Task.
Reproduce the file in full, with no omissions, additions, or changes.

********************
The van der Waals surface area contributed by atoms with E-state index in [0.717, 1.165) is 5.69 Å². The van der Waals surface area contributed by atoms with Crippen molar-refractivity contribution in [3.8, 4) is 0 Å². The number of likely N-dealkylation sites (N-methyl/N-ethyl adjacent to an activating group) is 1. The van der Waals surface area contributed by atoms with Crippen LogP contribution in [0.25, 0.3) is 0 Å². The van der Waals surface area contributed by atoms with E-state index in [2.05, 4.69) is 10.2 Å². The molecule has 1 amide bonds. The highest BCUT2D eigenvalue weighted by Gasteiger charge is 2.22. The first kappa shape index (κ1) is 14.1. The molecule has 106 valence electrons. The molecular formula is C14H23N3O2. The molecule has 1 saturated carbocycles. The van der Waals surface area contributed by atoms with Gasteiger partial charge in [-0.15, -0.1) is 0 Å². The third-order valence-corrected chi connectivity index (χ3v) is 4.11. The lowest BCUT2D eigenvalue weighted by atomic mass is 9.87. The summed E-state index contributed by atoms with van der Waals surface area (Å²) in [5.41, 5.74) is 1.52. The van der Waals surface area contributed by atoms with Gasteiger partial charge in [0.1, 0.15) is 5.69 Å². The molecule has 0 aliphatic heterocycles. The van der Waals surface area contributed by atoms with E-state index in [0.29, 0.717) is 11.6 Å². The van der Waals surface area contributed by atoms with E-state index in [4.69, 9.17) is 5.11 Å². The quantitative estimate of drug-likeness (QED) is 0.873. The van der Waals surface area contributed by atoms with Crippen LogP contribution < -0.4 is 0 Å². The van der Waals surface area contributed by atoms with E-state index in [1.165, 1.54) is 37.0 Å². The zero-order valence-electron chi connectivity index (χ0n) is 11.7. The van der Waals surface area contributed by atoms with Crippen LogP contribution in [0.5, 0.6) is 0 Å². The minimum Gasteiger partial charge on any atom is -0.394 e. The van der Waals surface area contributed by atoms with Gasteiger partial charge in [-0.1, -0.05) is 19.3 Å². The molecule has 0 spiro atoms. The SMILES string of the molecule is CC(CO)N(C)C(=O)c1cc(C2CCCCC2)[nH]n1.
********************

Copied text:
The van der Waals surface area contributed by atoms with E-state index in [0.717, 1.165) is 5.69 Å². The van der Waals surface area contributed by atoms with Crippen molar-refractivity contribution in [3.8, 4) is 0 Å². The number of likely N-dealkylation sites (N-methyl/N-ethyl adjacent to an activating group) is 1. The van der Waals surface area contributed by atoms with Crippen LogP contribution in [0.25, 0.3) is 0 Å². The van der Waals surface area contributed by atoms with E-state index in [2.05, 4.69) is 10.2 Å². The molecule has 1 amide bonds. The highest BCUT2D eigenvalue weighted by Gasteiger charge is 2.22. The first kappa shape index (κ1) is 14.1. The molecule has 106 valence electrons. The molecular formula is C14H23N3O2. The molecule has 1 saturated carbocycles. The van der Waals surface area contributed by atoms with Gasteiger partial charge in [-0.15, -0.1) is 0 Å². The third-order valence-corrected chi connectivity index (χ3v) is 4.11. The lowest BCUT2D eigenvalue weighted by atomic mass is 9.87. The summed E-state index contributed by atoms with van der Waals surface area (Å²) in [5.41, 5.74) is 1.52. The van der Waals surface area contributed by atoms with Gasteiger partial charge in [0.1, 0.15) is 5.69 Å². The molecule has 0 aliphatic heterocycles. The van der Waals surface area contributed by atoms with E-state index in [0.29, 0.717) is 11.6 Å². The van der Waals surface area contributed by atoms with E-state index in [4.69, 9.17) is 5.11 Å². The quantitative estimate of drug-likeness (QED) is 0.873. The van der Waals surface area contributed by atoms with Crippen LogP contribution < -0.4 is 0 Å². The van der Waals surface area contributed by atoms with E-state index in [1.165, 1.54) is 37.0 Å². The zero-order valence-electron chi connectivity index (χ0n) is 11.7. The van der Waals surface area contributed by atoms with Crippen LogP contribution in [0.5, 0.6) is 0 Å². The minimum Gasteiger partial charge on any atom is -0.394 e. The van der Waals surface area contributed by atoms with Gasteiger partial charge in [-0.1, -0.05) is 19.3 Å². The molecule has 0 spiro atoms. The SMILES string of the molecule is CC(CO)N(C)C(=O)c1cc(C2CCCCC2)[nH]n1.